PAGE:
Trump, Mar-a-Lago and the Fifth Amendment: A federal prosecutor's five big takeaways

As a former DOJ prosecutor, I see multiple ironies at work — and clear indications that Trump is in legal jeopardy

Published August 11, 2022 5:30AM (EDT)

Former President Donald Trump speaks on May 28, 2022 in Casper, Wyoming. (Chet Strange/Getty Images)
Former President Donald Trump speaks on May 28, 2022 in Casper, Wyoming. (Chet Strange/Getty Images)

Wednesday's breaking news was that the FBI had an inside informant at Mar-a-Lago, who reportedly told them that Donald Trump was hiding classified documents there. On the same day in New York, Trump invoked his Fifth Amendment rights in state Attorney General Letitia James' civil investigation of the Trump Organization. These are only two of the multiple investigations that have Trump or his family business in their crosshairs. 

Here are a former federal prosecutor's takeaways from this week's investigation-related news so far.

First, for those who cherish the rule of law, it may seem hard to avoid schadenfreude when Trump, after relentlessly assaulting the Constitution, takes full personal advantage of its protection. That's exactly what he did on Aug. 10 in New York while invoking his right against self-incrimination.

It may be difficult to avoid schadenfreude when Trump, after relentlessly assaulting the Constitution, takes full personal advantage of its protection against self-incrimination.

The ironies are multiple, including this one: Trump learned his take-no-prisoners approach to life and litigation from the virulent Roy Cohn, Sen. Joe McCarthy's chief inquisitor in his demagogic 1950s Senate hearings on communists in America. Innocent people had to assert their right against self-incrimination for fear of their testimony being used against them in the days of red-baiting paranoia. Now it is Cohn's student who takes the Fifth.

I can say from experience that the Justice Department reinforces what its prosecutors learned in law school — to revere the right against self-incrimination. The chief lesson of the 16th-century Spanish Inquisition was that before depriving citizens of liberty, the government must be required to prove guilt — and without the help of suspects if they decline to give it.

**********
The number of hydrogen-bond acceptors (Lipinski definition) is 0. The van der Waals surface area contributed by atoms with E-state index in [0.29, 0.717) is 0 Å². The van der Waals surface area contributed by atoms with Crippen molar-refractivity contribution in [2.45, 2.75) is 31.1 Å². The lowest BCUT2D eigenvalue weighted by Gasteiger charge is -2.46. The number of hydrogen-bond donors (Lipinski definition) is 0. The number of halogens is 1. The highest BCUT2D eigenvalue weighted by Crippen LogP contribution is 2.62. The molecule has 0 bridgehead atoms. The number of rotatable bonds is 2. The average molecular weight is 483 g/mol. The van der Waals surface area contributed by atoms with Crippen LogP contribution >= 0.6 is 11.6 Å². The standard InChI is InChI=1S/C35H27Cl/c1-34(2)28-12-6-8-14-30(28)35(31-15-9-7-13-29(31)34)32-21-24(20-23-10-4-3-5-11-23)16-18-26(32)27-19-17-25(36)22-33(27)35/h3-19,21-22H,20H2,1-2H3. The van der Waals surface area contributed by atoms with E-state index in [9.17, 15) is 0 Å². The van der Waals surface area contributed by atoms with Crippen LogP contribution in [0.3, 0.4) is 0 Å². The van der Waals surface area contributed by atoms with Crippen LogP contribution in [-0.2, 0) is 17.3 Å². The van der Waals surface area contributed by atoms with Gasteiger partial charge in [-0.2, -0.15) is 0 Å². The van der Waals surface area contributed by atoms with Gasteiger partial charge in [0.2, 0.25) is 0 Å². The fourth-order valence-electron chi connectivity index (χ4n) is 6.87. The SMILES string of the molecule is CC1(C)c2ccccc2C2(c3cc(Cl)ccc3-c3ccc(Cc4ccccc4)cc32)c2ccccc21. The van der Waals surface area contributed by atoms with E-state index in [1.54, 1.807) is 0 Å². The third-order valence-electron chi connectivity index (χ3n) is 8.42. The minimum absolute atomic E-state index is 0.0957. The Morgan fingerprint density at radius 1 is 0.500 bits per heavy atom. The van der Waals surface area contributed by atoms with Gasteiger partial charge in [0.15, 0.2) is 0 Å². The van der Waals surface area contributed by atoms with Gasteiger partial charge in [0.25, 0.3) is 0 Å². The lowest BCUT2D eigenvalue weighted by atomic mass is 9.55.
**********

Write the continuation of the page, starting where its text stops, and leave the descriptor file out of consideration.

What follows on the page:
Even centuries before that, in 1215, the Magna Carta protected English citizens from harm at the hands of monarchs by establishing due process of law, of which the right against self-incrimination is a part. So, six years after Trump attacked Hillary Clinton's aides for invoking that right in the infamous investigation of her emails, let's appreciate the opportunity that Trump's invocation provides for educating the American public, including the twice-impeached ex-president's most fervent supporters, about the constitutional right to remain silent.

Second, consider the dangerous and hypocritical attacks on law enforcement by Trump defenders who hold elected office. Rep. Marjorie Taylor Greene, R-Ga., tweeted "Defund the FBI!" Sen. Marco Rubio, R-Fla., referred to the warrant-based search as sponsored by "Marxists," quite likely in an attempt to fire up his voter base among anti-communist Cuban Americans as he runs for re-election.

Those attacks are flashing red lights for our society's stability and security. Endangering them is the inevitable and entirely predictable effect of undermining public trust in law enforcement officials who show no fear, favor or partiality to the powerful. Without such trust, we have neither law nor order. No one is safe in a state of anarchy — or an autocracy. 

As for hypocrisy, there is no principled way to demand that the Justice Department investigate Hunter Biden, as Republicans continue to do, and simultaneously to attack the DOJ's independently validated search of Trump's home. To obtain a search warrant for Trump's premises at Mar-a-Lago, federal prosecutors clearly satisfied a federal magistrate that evidence existed that the former president had committed a crime that justified the intrusion.